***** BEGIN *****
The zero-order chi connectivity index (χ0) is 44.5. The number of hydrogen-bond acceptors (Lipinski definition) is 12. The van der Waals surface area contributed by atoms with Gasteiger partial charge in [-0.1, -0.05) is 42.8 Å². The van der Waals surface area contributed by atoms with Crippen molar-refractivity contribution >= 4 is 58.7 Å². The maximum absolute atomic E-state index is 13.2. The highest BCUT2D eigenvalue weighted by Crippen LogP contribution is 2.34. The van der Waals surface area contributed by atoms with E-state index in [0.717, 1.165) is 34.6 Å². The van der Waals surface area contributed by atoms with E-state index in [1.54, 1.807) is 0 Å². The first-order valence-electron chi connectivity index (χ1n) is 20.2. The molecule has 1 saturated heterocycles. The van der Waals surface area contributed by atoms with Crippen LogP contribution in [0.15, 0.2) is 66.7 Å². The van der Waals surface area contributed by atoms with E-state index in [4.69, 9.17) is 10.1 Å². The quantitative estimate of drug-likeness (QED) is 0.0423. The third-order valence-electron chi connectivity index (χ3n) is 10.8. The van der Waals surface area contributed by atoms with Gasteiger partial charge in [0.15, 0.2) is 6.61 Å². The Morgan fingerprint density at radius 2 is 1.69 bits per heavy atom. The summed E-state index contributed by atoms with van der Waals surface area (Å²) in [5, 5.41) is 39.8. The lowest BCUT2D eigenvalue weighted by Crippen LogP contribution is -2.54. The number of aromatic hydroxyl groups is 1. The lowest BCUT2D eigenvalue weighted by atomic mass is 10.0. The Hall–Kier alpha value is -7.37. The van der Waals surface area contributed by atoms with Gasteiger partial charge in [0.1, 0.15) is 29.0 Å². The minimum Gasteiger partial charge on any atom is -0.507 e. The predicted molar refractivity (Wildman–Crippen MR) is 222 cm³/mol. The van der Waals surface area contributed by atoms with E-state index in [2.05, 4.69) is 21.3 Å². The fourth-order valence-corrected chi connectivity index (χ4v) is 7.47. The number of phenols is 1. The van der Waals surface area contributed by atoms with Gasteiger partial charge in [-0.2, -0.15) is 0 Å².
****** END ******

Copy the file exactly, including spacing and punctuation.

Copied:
The zero-order chi connectivity index (χ0) is 44.5. The number of hydrogen-bond acceptors (Lipinski definition) is 12. The van der Waals surface area contributed by atoms with Gasteiger partial charge in [-0.1, -0.05) is 42.8 Å². The van der Waals surface area contributed by atoms with Crippen molar-refractivity contribution >= 4 is 58.7 Å². The maximum absolute atomic E-state index is 13.2. The highest BCUT2D eigenvalue weighted by Crippen LogP contribution is 2.34. The van der Waals surface area contributed by atoms with E-state index in [0.717, 1.165) is 34.6 Å². The van der Waals surface area contributed by atoms with E-state index in [1.54, 1.807) is 0 Å². The first-order valence-electron chi connectivity index (χ1n) is 20.2. The molecule has 1 saturated heterocycles. The van der Waals surface area contributed by atoms with Crippen LogP contribution in [0.15, 0.2) is 66.7 Å². The van der Waals surface area contributed by atoms with E-state index in [4.69, 9.17) is 10.1 Å². The quantitative estimate of drug-likeness (QED) is 0.0423. The third-order valence-electron chi connectivity index (χ3n) is 10.8. The van der Waals surface area contributed by atoms with Gasteiger partial charge in [0.15, 0.2) is 6.61 Å². The Morgan fingerprint density at radius 2 is 1.69 bits per heavy atom. The summed E-state index contributed by atoms with van der Waals surface area (Å²) in [5, 5.41) is 39.8. The lowest BCUT2D eigenvalue weighted by Crippen LogP contribution is -2.54. The number of aromatic hydroxyl groups is 1. The lowest BCUT2D eigenvalue weighted by atomic mass is 10.0. The Hall–Kier alpha value is -7.37. The van der Waals surface area contributed by atoms with Gasteiger partial charge in [0.1, 0.15) is 29.0 Å². The minimum Gasteiger partial charge on any atom is -0.507 e. The predicted molar refractivity (Wildman–Crippen MR) is 222 cm³/mol. The van der Waals surface area contributed by atoms with E-state index in [2.05, 4.69) is 21.3 Å². The fourth-order valence-corrected chi connectivity index (χ4v) is 7.47. The number of phenols is 1. The van der Waals surface area contributed by atoms with Gasteiger partial charge in [-0.2, -0.15) is 0 Å².